Quincy, Illinois, was our final stop on this segment of driving the Great River Road.* It wasn’t so much a stop as a pause on our way home. But it was a good pause, with some unexpected stories.
The town has a number of museums and restored historical homes. It also has an interesting outdoor display about Lincoln’s visit to Quincy for his debate with Stephen Douglas: basically the city’s equivalent of an academic poster session.
It will probably not surprise you to learn that we spent most of our time at the local historical society, which is located in a restored historical home. Like many local historical museums, it had exhibits on the town’s founders,** its early residents, and some of its successful industries. (I addition to All of which is always interesting.
But two exhibits that were less typical caught my imagination:
One room was dedicated to the interactions between the residents of Quincy with Mormon refugees, first in the winter of 1838-1839 when they were driven out of Missouri and again in 1846, when they were forced to abandon their settlement in neighboring Nauvoo.*** I won’t try to condense the history of the Mormon exodus here. It is too complicated. And it wasn’t the focus of the exhibit, which detailed the efforts of a small town to provide food, shelter, medicine, and most important of all, compassion to strangers in need.
Another room focused on the history of Quincy’s Black residents. While many historical museums today are attempting to add women and people of color to their exhibits—an act I salute—it is quite clear that the Quincy museum’s exhibit predates that effort. Part of the room told Quincy’s role in the Underground Railroad but much of the room focused on individual Black citizens and their contributions as entrepreneurs, educators, abolitionists, and decorated war heroes.
Within that exhibit, one story stood out for me:
“Free Frank” McWorter and his wife Lucy founded New Philadelphia, the first town in the United States to be platted and registered by Black settlers.
McWorter was born a slave in South Carolina in 1777 and then was taken to Kentucky by his owners. There he met Lucy. He was allowed to hire out his time, which meant he could buy their freedom. He bought Lucy’s freedom first, in 1817, which meant any children they had after that date would be born free. He bought his own freedom in 1819, then that of his oldest son.
In 1830, the McWorters moved to the Illinois frontier, where they established a farm. (The same year Abraham Lincoln arrived.) In 1836 , they founded the town of New Philadelphia. The town was racially mixed from the beginning and its residents were active in helping escaped slaves go north. The McWorters also managed to purchase the freedom of at least sixteen more family members.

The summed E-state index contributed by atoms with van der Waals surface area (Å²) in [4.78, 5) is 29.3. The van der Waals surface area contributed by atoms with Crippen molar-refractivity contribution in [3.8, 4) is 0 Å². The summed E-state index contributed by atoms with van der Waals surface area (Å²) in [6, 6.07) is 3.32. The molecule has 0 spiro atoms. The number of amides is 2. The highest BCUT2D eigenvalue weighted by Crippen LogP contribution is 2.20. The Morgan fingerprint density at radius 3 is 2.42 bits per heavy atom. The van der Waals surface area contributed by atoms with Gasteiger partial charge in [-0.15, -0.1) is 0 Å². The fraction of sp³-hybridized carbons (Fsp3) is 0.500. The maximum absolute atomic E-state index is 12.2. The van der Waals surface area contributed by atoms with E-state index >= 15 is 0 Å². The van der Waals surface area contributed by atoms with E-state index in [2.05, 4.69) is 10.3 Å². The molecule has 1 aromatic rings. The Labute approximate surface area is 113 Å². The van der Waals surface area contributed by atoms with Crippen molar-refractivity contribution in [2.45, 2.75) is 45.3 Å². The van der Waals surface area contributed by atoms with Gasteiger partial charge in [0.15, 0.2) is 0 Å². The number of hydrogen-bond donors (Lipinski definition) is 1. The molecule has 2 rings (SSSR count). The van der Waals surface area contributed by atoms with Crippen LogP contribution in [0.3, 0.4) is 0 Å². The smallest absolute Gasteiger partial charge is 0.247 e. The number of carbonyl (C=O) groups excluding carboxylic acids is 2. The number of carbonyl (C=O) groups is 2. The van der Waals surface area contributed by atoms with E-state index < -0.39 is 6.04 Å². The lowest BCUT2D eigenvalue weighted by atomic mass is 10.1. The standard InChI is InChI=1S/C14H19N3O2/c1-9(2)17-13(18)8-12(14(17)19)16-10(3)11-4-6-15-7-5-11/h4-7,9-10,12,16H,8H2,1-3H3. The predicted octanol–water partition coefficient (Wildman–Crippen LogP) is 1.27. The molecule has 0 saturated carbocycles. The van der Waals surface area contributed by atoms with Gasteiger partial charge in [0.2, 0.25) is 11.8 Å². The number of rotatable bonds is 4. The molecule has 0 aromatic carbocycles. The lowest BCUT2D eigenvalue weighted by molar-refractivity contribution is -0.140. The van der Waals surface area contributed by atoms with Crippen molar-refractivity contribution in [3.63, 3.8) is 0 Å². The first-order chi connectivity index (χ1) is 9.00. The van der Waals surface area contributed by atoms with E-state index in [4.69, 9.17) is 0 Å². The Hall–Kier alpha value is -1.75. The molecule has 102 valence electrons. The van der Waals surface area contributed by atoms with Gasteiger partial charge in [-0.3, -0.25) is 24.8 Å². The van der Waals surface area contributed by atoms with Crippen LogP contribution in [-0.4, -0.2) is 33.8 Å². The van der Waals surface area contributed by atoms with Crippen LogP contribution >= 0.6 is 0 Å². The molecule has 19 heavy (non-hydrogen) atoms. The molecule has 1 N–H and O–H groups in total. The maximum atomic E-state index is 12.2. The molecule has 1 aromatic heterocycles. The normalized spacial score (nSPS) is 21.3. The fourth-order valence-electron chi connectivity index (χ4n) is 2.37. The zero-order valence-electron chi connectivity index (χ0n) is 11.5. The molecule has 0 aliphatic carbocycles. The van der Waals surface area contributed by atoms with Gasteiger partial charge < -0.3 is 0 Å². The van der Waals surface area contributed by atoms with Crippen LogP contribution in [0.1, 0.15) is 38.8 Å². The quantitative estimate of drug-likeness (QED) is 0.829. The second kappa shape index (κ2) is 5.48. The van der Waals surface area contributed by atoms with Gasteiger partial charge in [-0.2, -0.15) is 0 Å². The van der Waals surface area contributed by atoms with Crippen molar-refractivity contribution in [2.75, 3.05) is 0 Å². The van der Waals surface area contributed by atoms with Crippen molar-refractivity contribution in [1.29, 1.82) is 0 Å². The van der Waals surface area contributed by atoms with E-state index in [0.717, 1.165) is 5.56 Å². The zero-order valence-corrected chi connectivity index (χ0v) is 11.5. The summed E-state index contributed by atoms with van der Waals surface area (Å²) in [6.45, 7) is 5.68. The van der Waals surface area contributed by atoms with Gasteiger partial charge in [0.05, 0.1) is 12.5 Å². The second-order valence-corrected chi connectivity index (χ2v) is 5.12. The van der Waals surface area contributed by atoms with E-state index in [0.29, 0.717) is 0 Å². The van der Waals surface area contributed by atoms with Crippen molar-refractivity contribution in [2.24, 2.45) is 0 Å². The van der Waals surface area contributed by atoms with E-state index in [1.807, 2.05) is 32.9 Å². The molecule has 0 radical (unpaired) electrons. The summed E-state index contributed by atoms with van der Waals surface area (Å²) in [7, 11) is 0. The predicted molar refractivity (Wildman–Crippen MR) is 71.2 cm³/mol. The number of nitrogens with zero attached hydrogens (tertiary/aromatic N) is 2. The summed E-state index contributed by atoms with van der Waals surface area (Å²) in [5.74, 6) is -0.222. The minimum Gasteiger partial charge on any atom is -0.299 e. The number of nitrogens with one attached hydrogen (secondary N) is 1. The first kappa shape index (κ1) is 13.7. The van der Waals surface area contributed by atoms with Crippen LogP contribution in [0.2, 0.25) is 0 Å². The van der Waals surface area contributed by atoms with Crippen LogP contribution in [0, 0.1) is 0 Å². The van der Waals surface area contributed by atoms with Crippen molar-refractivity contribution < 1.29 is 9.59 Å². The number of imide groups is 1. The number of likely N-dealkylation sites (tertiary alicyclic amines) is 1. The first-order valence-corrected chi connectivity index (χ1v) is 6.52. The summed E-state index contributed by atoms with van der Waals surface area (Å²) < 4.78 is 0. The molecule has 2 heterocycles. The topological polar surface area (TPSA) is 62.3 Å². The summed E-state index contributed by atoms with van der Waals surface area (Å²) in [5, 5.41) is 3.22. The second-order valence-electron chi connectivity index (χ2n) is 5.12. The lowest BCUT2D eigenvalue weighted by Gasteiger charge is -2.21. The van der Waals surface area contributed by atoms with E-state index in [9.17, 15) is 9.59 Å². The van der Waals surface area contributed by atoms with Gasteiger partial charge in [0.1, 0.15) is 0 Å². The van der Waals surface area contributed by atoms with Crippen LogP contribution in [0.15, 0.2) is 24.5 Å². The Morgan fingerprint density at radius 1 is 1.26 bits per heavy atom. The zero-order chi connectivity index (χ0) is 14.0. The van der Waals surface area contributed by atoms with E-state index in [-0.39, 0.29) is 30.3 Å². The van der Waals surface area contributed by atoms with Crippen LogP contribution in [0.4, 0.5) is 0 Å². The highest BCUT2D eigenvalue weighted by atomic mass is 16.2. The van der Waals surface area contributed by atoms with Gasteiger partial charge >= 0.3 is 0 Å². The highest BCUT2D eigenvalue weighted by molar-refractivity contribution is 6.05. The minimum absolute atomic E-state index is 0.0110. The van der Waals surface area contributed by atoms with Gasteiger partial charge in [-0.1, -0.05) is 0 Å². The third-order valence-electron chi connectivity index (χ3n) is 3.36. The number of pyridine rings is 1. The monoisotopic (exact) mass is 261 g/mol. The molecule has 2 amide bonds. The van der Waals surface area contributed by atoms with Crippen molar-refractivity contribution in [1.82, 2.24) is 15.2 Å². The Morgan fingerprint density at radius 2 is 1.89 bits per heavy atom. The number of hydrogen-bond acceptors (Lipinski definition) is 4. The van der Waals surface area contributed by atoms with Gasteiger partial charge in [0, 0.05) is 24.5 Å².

Like many other frontier towns of the period, New Philadelphia did not last, but it was never forgotten. By 1885, many villagers had moved away looking for new opportunities. By 1940, nothing remained, though descendants of the town’s residents lived in the area until the 1950s.
Today, the New Philadelphia site is the subject of ongoing archaeological explorations, which are uncovering information about daily life in free Black rural communities. There isn’t much to see now, but legislation is in process to make the site part of the National Park System.
*Some of you may be saying, “Finally!”
**Who took advantage of the equivalent of the G.I. Bill for veterans of the War of 1812, in which the government set aside 5.4 million acres in Western Illinois, between the Illinois and Missouri Rivers. Each veteran or his descendants was “entitled” to a warrant for a full quarter section (160 acres), which allowed him to claim land and receive title for it. (The exhibit did not point that Native Americans already lived there, so I will.)
***Which was our first stop, back in 2014, on what has become a multi-year Great River Road adventure. We’ve got at least one more stretch to do. Maybe two.
Thyme Square Bakery and Cafe in Quincy is an excellent place for lunch. If we’d gotten there earlier, I would have bought a loaf of bread to take home, but the locals had beat me to it.
If you want to visit the New Philadelphia site, do NOT put New Philadelphia, Illinois in your GPS. It will take you to an existing town in the other direction. Trust me on this.